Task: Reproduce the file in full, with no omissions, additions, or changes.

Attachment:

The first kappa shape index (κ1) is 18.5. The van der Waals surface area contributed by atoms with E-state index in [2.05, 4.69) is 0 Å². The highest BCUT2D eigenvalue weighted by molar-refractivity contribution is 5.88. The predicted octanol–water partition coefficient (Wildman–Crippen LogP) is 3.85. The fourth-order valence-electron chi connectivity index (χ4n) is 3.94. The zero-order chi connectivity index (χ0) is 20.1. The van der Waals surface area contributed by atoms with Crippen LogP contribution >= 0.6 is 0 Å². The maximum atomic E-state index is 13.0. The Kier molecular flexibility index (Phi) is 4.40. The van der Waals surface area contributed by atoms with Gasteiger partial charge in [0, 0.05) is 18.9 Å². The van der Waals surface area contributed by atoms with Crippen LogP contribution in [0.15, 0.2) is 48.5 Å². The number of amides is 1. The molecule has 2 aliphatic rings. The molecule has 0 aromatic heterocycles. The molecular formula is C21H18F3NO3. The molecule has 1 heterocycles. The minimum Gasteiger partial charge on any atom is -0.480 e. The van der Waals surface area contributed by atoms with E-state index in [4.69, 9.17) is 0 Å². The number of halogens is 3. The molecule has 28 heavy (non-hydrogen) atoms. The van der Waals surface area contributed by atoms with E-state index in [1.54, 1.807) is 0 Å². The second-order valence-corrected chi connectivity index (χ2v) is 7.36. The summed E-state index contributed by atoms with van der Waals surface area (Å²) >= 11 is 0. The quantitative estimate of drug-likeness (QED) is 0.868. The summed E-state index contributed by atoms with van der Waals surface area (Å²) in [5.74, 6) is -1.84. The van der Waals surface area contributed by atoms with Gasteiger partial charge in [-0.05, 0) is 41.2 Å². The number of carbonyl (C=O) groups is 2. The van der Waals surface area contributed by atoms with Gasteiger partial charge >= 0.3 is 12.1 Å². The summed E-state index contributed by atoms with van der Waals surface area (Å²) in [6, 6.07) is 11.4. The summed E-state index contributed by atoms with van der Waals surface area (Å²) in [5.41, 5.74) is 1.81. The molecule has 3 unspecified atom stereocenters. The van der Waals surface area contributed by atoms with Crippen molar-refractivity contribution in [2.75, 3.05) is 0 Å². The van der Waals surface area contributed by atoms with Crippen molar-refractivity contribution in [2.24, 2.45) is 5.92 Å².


The first kappa shape index (κ1) is 18.5. The van der Waals surface area contributed by atoms with E-state index in [2.05, 4.69) is 0 Å². The highest BCUT2D eigenvalue weighted by molar-refractivity contribution is 5.88. The predicted octanol–water partition coefficient (Wildman–Crippen LogP) is 3.85. The fourth-order valence-electron chi connectivity index (χ4n) is 3.94. The zero-order chi connectivity index (χ0) is 20.1. The van der Waals surface area contributed by atoms with Crippen LogP contribution >= 0.6 is 0 Å². The maximum atomic E-state index is 13.0. The Kier molecular flexibility index (Phi) is 4.40. The van der Waals surface area contributed by atoms with Gasteiger partial charge in [0, 0.05) is 18.9 Å². The van der Waals surface area contributed by atoms with Crippen LogP contribution in [0.15, 0.2) is 48.5 Å². The number of amides is 1. The molecule has 2 aliphatic rings. The molecule has 0 aromatic heterocycles. The molecular formula is C21H18F3NO3. The molecule has 1 heterocycles. The minimum Gasteiger partial charge on any atom is -0.480 e. The van der Waals surface area contributed by atoms with E-state index in [4.69, 9.17) is 0 Å². The number of halogens is 3. The molecule has 28 heavy (non-hydrogen) atoms. The van der Waals surface area contributed by atoms with E-state index in [1.54, 1.807) is 0 Å². The second-order valence-corrected chi connectivity index (χ2v) is 7.36. The summed E-state index contributed by atoms with van der Waals surface area (Å²) >= 11 is 0. The quantitative estimate of drug-likeness (QED) is 0.868. The summed E-state index contributed by atoms with van der Waals surface area (Å²) in [5.74, 6) is -1.84. The van der Waals surface area contributed by atoms with Gasteiger partial charge in [-0.05, 0) is 41.2 Å². The number of carbonyl (C=O) groups is 2. The van der Waals surface area contributed by atoms with Gasteiger partial charge >= 0.3 is 12.1 Å². The summed E-state index contributed by atoms with van der Waals surface area (Å²) in [6, 6.07) is 11.4. The summed E-state index contributed by atoms with van der Waals surface area (Å²) in [5.41, 5.74) is 1.81. The molecule has 3 unspecified atom stereocenters. The van der Waals surface area contributed by atoms with Crippen molar-refractivity contribution in [2.75, 3.05) is 0 Å². The van der Waals surface area contributed by atoms with Crippen molar-refractivity contribution in [2.24, 2.45) is 5.92 Å².